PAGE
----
Microlight3D project nAngioDerm receives €747,000 grant to advance skin regenration


nAngioDerm, a regenerative medicine project partnered with Microlight3D, a French ultra-high-resolution 3D printer manufacturer, has received funding in the amount of €747,000 to aid the healing of wounds from ulcers or major burns.

Under EuroNanoMed, a European platform funding research programs, the nAngioDerm project will acquire its grant from the French National Research Agency (ANR). Denis Barbier, CEO of Microlight3D, stated:

“Microlight3D is very proud to be a partner in nAngioDerm, its first European research consortium. Collaborating with such high-level academic organizations on such a key health issue is further recognition of the value of our 3D microprinting technology for regenerative medicine applications.”

“This project is a great opportunity in helping to further develop our micro-scale 3D printing systems for use in future health applications.”

The Microlight3D Altraspin 3D printer. Image via Microlight3D
The Microlight3D Altraspin 3D printer. Image via Microlight3D.

The nAngioDerm project

Commencing this month, the nAngioDerm project seeks to address the global burden of skin and subcutaneous diseases which has reportedly increased rapidly over a 10-year period. From 2009, such ailments have been said to affect as many as 20 million people living with acute wounds, as a result of surgery, or chronic skin ulcers.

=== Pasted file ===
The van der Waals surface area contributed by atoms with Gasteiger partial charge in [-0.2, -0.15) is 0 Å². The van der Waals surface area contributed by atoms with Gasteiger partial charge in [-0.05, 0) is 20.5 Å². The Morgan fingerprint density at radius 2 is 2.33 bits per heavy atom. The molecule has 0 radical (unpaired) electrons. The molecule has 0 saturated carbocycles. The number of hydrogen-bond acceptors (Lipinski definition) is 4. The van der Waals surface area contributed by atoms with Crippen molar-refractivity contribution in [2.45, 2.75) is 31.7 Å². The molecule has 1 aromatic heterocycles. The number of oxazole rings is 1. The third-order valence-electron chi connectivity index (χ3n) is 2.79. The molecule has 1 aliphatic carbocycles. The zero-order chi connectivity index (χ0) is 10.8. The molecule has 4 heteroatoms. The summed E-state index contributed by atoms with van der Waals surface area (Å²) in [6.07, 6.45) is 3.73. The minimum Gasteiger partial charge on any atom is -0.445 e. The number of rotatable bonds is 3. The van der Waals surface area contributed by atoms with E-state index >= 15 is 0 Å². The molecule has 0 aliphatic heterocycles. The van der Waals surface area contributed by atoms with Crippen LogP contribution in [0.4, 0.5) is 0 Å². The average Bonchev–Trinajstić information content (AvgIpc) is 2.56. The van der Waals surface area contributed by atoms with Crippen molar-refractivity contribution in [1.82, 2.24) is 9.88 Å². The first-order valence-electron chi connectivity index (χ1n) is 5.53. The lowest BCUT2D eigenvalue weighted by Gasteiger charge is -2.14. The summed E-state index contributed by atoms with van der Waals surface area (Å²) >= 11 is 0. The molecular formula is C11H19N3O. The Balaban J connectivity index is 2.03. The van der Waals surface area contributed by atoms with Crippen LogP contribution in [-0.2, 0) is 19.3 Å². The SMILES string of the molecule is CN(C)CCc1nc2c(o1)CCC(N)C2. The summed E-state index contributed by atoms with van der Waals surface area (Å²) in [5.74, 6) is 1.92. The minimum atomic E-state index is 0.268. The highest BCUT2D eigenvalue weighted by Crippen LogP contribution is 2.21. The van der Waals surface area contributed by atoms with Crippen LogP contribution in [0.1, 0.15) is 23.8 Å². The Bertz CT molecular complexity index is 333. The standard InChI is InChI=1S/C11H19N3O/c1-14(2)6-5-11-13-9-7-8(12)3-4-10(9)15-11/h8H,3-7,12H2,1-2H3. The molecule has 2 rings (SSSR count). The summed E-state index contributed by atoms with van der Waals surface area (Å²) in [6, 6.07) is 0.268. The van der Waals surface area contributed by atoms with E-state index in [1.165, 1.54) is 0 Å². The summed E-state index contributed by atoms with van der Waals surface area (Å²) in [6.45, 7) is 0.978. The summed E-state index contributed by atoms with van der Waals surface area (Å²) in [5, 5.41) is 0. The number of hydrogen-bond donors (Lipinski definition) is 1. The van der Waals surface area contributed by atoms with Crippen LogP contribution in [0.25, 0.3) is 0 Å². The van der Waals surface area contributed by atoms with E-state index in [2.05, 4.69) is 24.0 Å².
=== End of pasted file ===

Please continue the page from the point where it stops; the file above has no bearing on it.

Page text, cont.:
According to the NHS, the annual cost of managing wounds was estimated to be £4.5–5.1 billion. Microlight3D, as well as five European partners collaborating on the nAngioDerm project, will develop a cost-efficient 3D printer and process dedicated to cell-scaffold application to enable living tissue to regenerate itself and facilitate healing.

More specifically, the lead partner, the Institute for Bioengineering in Catalonia (IBEC), will explore bio-active ions from biodegradable polymeric nanocarriers. This will lead to the creation of nanostructured devices that promote the in-situ regeneration of damaged skin without the need of cells or growth factors.

The IBEC will also coordinate the contributions of the other partners including the University of Ioannina, Greece, the Universitario Vall d’Hebron Hospital, Spain, and the University of Grenoble, France, where Microlight3D stemmed from.

SEM image of moebius knots with Voronoï porosity 3D printed at Microlight3D. Image via Microlight3D
SEM image of moebius knots with Voronoï porosity 3D printed at Microlight3D. Image via Microlight3D

Mircolight3D technology

Founded in 2016, Microlight3D is a specialist in two-photon polymerization. In this method, ultrashort pulses of light are used to initiate the polymerization of a liquid medium two photons at a time. The technique is specially suited to producing incredibly small objects, the likes of which could fit on the tip of a pencil or smaller.

Recently, Microlight3D acquired Smart Force Technologies (SFT), a micro-scale 2D printing firm, opening up new possibilities for microfluidic 3D printing. Prior to this,  the company launched the Altraspin, a 3D printer capable of producing a resolution as low as 0.2µm – up to 100 times smaller than the width of a human hair.

Self portrait of French artist Michel Paysant made in collaboration with Microlight3D. Image via Michel Paysant
Self-portrait of French artist Michel Paysant made in collaboration with Microlight3D. Image via Michel Paysant

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Featured image shows SEM image of moebius knots with Voronoï porosity 3D printed at Microlight3D. Image via Microlight3D.





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